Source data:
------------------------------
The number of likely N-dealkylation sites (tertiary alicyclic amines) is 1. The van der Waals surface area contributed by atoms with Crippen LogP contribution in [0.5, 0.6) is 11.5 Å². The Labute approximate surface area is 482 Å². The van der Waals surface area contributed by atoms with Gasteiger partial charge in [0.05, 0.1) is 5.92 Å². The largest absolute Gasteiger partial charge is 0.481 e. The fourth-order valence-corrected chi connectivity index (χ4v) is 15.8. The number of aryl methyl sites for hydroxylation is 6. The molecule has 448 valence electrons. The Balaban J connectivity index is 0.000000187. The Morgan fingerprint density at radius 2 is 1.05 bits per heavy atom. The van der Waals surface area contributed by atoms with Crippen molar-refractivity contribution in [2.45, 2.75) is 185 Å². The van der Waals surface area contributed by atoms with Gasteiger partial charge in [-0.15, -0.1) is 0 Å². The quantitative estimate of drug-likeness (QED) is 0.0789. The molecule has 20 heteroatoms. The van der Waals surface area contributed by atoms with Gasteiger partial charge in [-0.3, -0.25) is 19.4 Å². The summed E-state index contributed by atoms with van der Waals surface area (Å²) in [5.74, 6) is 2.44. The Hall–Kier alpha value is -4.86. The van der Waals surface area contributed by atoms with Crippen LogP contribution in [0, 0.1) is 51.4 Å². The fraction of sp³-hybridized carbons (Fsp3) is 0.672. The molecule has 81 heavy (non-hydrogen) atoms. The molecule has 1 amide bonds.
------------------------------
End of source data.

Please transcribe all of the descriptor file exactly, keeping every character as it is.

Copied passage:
The number of likely N-dealkylation sites (tertiary alicyclic amines) is 1. The van der Waals surface area contributed by atoms with Crippen LogP contribution in [0.5, 0.6) is 11.5 Å². The Labute approximate surface area is 482 Å². The van der Waals surface area contributed by atoms with Gasteiger partial charge in [0.05, 0.1) is 5.92 Å². The largest absolute Gasteiger partial charge is 0.481 e. The fourth-order valence-corrected chi connectivity index (χ4v) is 15.8. The number of aryl methyl sites for hydroxylation is 6. The molecule has 448 valence electrons. The Balaban J connectivity index is 0.000000187. The Morgan fingerprint density at radius 2 is 1.05 bits per heavy atom. The van der Waals surface area contributed by atoms with Crippen molar-refractivity contribution in [2.45, 2.75) is 185 Å². The van der Waals surface area contributed by atoms with Gasteiger partial charge in [-0.15, -0.1) is 0 Å². The quantitative estimate of drug-likeness (QED) is 0.0789. The molecule has 20 heteroatoms. The van der Waals surface area contributed by atoms with Gasteiger partial charge in [-0.3, -0.25) is 19.4 Å². The summed E-state index contributed by atoms with van der Waals surface area (Å²) in [5.74, 6) is 2.44. The Hall–Kier alpha value is -4.86. The van der Waals surface area contributed by atoms with Crippen LogP contribution in [0, 0.1) is 51.4 Å². The fraction of sp³-hybridized carbons (Fsp3) is 0.672. The molecule has 81 heavy (non-hydrogen) atoms. The molecule has 1 amide bonds.